Welcoming Spring with Eid-Nowruz

mom with a little girl in her arms and a boy standing next to her

I’m Persian, so in my family, we celebrate Eid-Nowruz. Nowruz has been celebrated in Iran for at least 3,000 years, and today it is celebrated all over the world in a variety of locations, including China, India, Iran, Turkey, Eastern Europe, and Egypt. In America, if you’re Iranian, chances are you’re adamant about celebrating Nowruz, too.

The Nowruz celebration combines elements of both New Year’s and Christmas. On the Iranian calendar, the new year starts in the spring, with the start of a fresh season of light. On the night of the spring equinox, we spend time with our nuclear families and gather around a table set with items meant to symbolize our hopes for the new year: Flowers represent spring, coins represent prosperity, sprouts represent rebirth, and goldfish represent life itself. Sometimes, people include lit candles, which symbolize enlightenment, decorated eggs to symbolize fertility, and a mirror, which symbolizes self-reflection and introspection. Traditionally, this symbolic table remains in the home for 13 days after the beginning of Nowruz.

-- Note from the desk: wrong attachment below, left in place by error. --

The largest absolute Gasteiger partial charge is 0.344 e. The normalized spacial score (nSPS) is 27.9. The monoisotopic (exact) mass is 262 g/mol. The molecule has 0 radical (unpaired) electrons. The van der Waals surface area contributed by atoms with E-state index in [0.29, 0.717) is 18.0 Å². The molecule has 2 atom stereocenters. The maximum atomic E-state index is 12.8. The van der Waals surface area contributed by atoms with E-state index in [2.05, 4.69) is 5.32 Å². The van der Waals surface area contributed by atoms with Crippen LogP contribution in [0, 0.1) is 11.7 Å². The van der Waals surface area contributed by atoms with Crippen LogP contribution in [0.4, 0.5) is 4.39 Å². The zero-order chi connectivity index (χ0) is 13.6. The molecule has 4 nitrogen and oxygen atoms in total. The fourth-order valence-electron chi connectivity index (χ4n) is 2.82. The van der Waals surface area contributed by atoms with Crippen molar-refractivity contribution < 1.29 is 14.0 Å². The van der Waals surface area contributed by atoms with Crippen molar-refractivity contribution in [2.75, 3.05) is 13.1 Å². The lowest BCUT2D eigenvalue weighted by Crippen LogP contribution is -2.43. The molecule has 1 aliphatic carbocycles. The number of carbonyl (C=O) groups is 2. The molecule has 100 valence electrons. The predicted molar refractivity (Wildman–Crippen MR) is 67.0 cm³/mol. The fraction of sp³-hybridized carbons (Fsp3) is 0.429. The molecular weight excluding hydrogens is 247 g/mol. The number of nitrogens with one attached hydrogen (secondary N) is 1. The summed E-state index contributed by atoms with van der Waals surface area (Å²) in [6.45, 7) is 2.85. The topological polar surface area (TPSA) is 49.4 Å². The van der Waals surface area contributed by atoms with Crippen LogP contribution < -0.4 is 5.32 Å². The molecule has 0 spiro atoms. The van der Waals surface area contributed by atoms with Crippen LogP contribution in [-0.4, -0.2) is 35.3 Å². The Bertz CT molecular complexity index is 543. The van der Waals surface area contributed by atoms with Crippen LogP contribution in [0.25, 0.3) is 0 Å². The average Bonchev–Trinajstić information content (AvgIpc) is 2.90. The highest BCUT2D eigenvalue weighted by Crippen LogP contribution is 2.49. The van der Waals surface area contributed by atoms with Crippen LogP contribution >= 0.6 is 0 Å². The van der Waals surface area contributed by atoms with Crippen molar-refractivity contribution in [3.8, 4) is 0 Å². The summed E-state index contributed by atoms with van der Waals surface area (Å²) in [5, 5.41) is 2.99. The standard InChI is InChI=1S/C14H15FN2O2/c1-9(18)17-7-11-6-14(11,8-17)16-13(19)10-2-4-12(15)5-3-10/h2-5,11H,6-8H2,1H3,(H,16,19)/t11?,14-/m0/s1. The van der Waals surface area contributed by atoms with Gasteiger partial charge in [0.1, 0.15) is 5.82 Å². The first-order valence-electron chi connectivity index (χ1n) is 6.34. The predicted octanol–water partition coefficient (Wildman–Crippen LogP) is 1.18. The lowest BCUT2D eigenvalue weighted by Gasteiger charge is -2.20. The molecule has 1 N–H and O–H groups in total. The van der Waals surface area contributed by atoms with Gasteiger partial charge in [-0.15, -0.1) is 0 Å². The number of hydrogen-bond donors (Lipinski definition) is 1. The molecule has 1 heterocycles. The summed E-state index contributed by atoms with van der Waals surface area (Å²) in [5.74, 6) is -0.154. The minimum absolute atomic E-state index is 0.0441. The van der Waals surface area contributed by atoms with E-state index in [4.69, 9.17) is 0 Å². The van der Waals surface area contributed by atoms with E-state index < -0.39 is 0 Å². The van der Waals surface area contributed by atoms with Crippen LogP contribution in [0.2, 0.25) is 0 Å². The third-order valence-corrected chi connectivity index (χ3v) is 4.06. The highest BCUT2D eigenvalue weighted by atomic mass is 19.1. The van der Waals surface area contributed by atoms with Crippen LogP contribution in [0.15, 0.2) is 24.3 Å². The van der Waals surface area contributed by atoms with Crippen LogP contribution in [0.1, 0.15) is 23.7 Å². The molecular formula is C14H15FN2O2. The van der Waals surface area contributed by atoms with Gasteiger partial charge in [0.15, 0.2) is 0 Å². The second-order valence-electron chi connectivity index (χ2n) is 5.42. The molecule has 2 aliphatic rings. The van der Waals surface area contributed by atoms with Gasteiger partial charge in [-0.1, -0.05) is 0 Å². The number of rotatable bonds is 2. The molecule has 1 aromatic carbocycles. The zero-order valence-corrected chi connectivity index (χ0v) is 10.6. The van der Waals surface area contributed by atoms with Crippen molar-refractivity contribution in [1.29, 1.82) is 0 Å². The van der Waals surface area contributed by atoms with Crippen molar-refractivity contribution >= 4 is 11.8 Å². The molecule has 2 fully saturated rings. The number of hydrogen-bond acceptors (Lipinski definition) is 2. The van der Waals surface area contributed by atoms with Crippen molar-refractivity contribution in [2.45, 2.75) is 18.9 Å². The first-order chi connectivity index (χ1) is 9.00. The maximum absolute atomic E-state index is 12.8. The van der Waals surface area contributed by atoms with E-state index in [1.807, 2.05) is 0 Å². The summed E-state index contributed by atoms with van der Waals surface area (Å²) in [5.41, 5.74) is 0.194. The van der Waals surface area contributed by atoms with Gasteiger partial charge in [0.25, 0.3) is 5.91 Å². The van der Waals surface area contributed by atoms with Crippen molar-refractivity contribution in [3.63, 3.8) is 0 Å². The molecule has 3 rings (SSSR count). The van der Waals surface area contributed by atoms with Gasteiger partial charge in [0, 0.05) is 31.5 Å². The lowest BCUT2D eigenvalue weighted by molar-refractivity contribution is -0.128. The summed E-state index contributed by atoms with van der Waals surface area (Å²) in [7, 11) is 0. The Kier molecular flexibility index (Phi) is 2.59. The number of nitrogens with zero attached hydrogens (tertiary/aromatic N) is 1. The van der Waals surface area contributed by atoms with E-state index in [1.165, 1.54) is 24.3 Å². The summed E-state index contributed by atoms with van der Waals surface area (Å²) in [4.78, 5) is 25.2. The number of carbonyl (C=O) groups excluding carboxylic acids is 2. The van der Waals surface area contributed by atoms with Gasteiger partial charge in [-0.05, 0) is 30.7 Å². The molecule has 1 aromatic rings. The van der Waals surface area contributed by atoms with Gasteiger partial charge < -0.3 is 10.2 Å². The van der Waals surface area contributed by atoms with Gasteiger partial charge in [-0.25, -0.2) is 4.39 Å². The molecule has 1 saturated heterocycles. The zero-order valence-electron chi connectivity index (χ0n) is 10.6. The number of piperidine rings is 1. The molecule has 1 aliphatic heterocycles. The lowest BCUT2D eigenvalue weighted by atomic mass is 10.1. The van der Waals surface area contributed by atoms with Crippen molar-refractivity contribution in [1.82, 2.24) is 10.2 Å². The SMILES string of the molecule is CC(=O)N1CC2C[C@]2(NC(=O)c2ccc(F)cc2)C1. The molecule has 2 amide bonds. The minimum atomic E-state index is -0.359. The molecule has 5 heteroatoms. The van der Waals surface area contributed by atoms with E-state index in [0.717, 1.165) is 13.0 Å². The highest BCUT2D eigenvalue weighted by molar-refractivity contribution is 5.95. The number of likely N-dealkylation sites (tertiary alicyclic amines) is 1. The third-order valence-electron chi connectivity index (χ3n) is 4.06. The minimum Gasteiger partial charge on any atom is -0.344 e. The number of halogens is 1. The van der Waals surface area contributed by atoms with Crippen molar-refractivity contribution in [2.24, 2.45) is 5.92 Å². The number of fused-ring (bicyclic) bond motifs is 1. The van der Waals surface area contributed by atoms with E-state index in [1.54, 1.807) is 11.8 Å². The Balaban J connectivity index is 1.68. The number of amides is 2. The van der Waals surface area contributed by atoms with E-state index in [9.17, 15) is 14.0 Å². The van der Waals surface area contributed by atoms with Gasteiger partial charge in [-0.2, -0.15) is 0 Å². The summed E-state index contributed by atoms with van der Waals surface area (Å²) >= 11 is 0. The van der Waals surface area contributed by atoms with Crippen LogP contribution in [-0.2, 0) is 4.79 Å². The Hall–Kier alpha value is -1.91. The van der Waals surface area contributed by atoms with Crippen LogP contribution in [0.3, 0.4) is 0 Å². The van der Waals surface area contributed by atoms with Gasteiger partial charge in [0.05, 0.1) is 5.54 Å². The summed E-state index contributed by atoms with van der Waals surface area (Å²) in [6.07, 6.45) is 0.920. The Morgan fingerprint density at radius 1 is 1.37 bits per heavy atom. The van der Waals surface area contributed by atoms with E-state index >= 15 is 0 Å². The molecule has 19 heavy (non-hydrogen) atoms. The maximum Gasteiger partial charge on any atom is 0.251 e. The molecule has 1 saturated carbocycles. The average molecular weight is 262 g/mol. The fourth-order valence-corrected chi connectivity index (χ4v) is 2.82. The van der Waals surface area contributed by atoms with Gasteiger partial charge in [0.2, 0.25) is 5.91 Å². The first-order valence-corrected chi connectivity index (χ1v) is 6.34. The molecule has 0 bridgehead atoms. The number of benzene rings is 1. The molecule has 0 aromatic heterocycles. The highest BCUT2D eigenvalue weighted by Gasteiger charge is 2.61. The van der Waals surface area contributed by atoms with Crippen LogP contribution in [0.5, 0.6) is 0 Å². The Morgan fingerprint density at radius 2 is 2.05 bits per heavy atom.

Just like on New Year’s, we celebrate Nowruz by counting down when the clock turns, tipping the balance forward into a new year. At the stroke of the vernal equinox, we exchange well wishes and celebrate the beginning of the new year.

My family’s celebration includes a massive spring-cleaning where we get rid of things we no longer need to make sure we are ready to start the new year fresh. Many people welcome the new year by shopping for new clothes, too.

Nowruz celebrates the boundary between the new year and the old year, and Persians have a tradition of building little fire pits, lighting fires in them, and jumping over the fires. The idea is that when you jump over the flames, you are able to burn off the things you want to leave behind in the old year and keep what you want to carry forward with you into the new year.

Nowruz celebration is about welcoming what’s new and connecting with family and loved ones. It’s traditional for children to get money for Nowruz, which is meant to help them practice saving. It’s also common for the family to prepare a big feast with fish and fresh greens to celebrate spring’s return. We join our close friends and family to greet the new year with compassionate hearts toward ourselves and forgiving hearts toward others. It’s about beginning the new year fresh in the spirit of connection.

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